[Advaita-l] The man who never thinks

Sony Krishna Swamy sony.soman.pillai at gmail.com
Tue Jan 28 00:52:07 CST 2014

A self-analysis by Anand A.


We are prone to think, to perceive, to analyze, to reflect, to dream, to
aspire during our waking hours. We jump from one thought to another, from
one desire to another. Thus the waking hours of our whole life are spent in
thoughts. Thoughts control us. We do
whatever our aspirations make us do. Thus we have become the slaves of our
mind, dancing to its tunes, its whims and fancies. The genuine sweetness of
life is spoilt by this addictive habit. Thoughts disturb our inherent
peace, make us commit sins much against our wish and force us to do what
not! We feel as though we are chasing a mirage. It seems that in this wild
goose chase we will never reach contentment. The main question that arises
in the mind of a discriminating man is how to free oneself from the octopic
grip of the mind. How to find the much needed repose from the great strain
caused by unceasing volley of thoughts? To answer these questions let us
analyze our own experience carefully.

The fundamental enquiry is – Is there a silent element in us which is free
from   this vortex of thoughts? Do we have a transcendental real nature
which is free from the commotion of thoughts? The key to the whole haunting
problem caused by thoughts lies in this Self analysis.

If we delve deep into ourselves we discover a Silent Substratum, the base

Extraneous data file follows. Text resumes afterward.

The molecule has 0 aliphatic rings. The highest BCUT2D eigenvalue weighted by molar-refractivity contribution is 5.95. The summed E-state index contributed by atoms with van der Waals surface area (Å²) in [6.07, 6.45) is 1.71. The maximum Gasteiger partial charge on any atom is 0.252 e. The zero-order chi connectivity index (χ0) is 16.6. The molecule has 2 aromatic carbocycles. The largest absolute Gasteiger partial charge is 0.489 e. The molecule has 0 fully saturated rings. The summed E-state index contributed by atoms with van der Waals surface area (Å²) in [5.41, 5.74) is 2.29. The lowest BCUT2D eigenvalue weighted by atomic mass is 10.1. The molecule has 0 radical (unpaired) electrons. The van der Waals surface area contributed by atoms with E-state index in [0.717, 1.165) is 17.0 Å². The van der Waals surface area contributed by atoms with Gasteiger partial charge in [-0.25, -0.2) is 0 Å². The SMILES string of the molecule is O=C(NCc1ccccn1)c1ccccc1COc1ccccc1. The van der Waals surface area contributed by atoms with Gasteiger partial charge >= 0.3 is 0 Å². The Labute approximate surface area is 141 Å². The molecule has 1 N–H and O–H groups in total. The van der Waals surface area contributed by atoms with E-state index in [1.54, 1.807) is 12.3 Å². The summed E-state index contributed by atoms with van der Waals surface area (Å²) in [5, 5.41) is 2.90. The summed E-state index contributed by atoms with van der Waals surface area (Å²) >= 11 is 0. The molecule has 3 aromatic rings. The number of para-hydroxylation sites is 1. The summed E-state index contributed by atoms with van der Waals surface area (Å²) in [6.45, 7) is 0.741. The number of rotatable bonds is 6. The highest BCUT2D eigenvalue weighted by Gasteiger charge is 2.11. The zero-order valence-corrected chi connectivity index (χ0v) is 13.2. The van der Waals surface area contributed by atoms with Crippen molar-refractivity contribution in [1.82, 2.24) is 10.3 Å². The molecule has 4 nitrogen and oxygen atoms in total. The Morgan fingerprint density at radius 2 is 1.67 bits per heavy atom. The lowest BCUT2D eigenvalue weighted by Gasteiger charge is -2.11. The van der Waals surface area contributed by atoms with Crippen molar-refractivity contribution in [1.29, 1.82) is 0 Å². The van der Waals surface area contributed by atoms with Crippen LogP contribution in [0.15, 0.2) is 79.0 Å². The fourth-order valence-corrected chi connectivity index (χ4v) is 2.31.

on which the thoughts appear, stay for a while and disappear.  Our
intuition tells us this clearly. For we find that in deep sleep the
thinking man is conspicuous by his absence. Yet we recollect- ‘I slept
soundly and blissfully’.  Who is it who slept happily and was not aware of
anything? Who recognizes having slept so soundly? No thoughts are there in
deep sleep and yet how are we aware of sound sleep and the bliss of having
slept? All these clearly point out to an unthinking man (Self) in us who is
just ‘being’. That Self devoid of all thoughts, free from the process of
thinking is awareness itself.  It is aware of itself – its presence and is
an embodiment of unconditioned bliss. We just sleep and thereby realize
bliss. We do nothing, not even wink or think in sleep to attain that bliss.
This means that such absolute bliss is our very nature – the nature of our
‘being’. This inherent happiness in us is obscured on waking up from deep
slumber. On awaking from slumber all worries, all confusions crop up. Let
us examine as to what happens on waking up? On waking up our ego – the
thinking man arises and we lose our natural bliss. The ego – the assumed
‘I’ – ‘I am so and so’ the thinking man blocks the inherent bliss of the
Self, masquerades It. Thoughts arise and we follow them. We fall into their
snare, forgetting our true nature. The thinking man rises and the
unthinking man (Self) recedes to the background. Just as in a cinema show
 when the movie starts we  no longer perceive the spotless screen but see
only the movie, similarly on the arising of the thinking man we forget the
Self (devoid of thoughts) and get engrossed in our thoughts .

Thus from our analysis so far we have found that the thinking man rises and
sets, appears and disappears while the man (Self) who never thinks- is
never the agent of thinking process  is the substratum of all thoughts.

The sure solution to this problem is to stop identifying with the thinking
man (the assumed ‘I’ or ego) and remain as the Self which never thinks but
just ‘is’. In other words just to ‘be’ and not to think. Therefore Ramana
Maharishi remarked that it is not our nature to think. To shift one’s
attention from thoughts (thinking man) to the Silent awareness behind it
(our true nature or the unthinking man) we highly need God’s grace.  Only
His grace could accomplish this shift of attention for us. This alone can
make our life blessed.

Sony Krishna Swamy

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